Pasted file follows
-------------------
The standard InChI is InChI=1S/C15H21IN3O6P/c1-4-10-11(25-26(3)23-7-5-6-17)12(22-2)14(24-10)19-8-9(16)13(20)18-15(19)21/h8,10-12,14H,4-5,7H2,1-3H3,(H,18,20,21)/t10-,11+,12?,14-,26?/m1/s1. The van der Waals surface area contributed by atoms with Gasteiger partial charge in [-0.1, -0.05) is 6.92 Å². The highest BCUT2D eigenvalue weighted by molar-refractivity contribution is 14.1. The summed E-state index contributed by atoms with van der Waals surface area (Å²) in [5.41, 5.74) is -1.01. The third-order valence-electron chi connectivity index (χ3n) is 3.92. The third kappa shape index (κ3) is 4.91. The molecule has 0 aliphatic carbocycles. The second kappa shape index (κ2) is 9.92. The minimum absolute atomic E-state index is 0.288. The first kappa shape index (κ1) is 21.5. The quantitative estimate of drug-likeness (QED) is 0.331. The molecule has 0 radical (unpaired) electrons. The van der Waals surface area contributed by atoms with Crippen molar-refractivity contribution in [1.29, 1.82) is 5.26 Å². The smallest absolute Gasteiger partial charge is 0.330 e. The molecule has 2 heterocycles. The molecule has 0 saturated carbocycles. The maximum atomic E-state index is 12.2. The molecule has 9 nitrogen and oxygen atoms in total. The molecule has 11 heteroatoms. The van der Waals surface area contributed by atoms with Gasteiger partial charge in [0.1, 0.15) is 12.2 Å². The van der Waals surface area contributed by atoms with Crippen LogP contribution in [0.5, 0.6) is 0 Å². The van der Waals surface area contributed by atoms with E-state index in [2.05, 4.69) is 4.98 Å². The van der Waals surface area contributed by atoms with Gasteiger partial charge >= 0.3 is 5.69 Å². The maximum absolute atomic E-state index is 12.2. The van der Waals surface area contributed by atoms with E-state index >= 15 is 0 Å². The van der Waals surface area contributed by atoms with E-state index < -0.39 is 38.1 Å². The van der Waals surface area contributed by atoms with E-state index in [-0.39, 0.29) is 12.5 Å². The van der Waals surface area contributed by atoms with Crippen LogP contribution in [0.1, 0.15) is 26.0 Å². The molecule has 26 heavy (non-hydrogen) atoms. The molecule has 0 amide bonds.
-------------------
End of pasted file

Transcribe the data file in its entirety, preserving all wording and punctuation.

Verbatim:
The standard InChI is InChI=1S/C15H21IN3O6P/c1-4-10-11(25-26(3)23-7-5-6-17)12(22-2)14(24-10)19-8-9(16)13(20)18-15(19)21/h8,10-12,14H,4-5,7H2,1-3H3,(H,18,20,21)/t10-,11+,12?,14-,26?/m1/s1. The van der Waals surface area contributed by atoms with Gasteiger partial charge in [-0.1, -0.05) is 6.92 Å². The highest BCUT2D eigenvalue weighted by molar-refractivity contribution is 14.1. The summed E-state index contributed by atoms with van der Waals surface area (Å²) in [5.41, 5.74) is -1.01. The third-order valence-electron chi connectivity index (χ3n) is 3.92. The third kappa shape index (κ3) is 4.91. The molecule has 0 aliphatic carbocycles. The second kappa shape index (κ2) is 9.92. The minimum absolute atomic E-state index is 0.288. The first kappa shape index (κ1) is 21.5. The quantitative estimate of drug-likeness (QED) is 0.331. The molecule has 0 radical (unpaired) electrons. The van der Waals surface area contributed by atoms with Crippen molar-refractivity contribution in [1.29, 1.82) is 5.26 Å². The smallest absolute Gasteiger partial charge is 0.330 e. The molecule has 2 heterocycles. The molecule has 0 saturated carbocycles. The maximum atomic E-state index is 12.2. The molecule has 9 nitrogen and oxygen atoms in total. The molecule has 11 heteroatoms. The van der Waals surface area contributed by atoms with Gasteiger partial charge in [0.1, 0.15) is 12.2 Å². The van der Waals surface area contributed by atoms with Crippen LogP contribution in [0.5, 0.6) is 0 Å². The van der Waals surface area contributed by atoms with E-state index in [2.05, 4.69) is 4.98 Å². The van der Waals surface area contributed by atoms with Gasteiger partial charge >= 0.3 is 5.69 Å². The maximum absolute atomic E-state index is 12.2. The van der Waals surface area contributed by atoms with E-state index >= 15 is 0 Å². The van der Waals surface area contributed by atoms with E-state index < -0.39 is 38.1 Å². The van der Waals surface area contributed by atoms with E-state index in [-0.39, 0.29) is 12.5 Å². The van der Waals surface area contributed by atoms with Crippen LogP contribution in [0.1, 0.15) is 26.0 Å². The molecule has 26 heavy (non-hydrogen) atoms. The molecule has 0 amide bonds.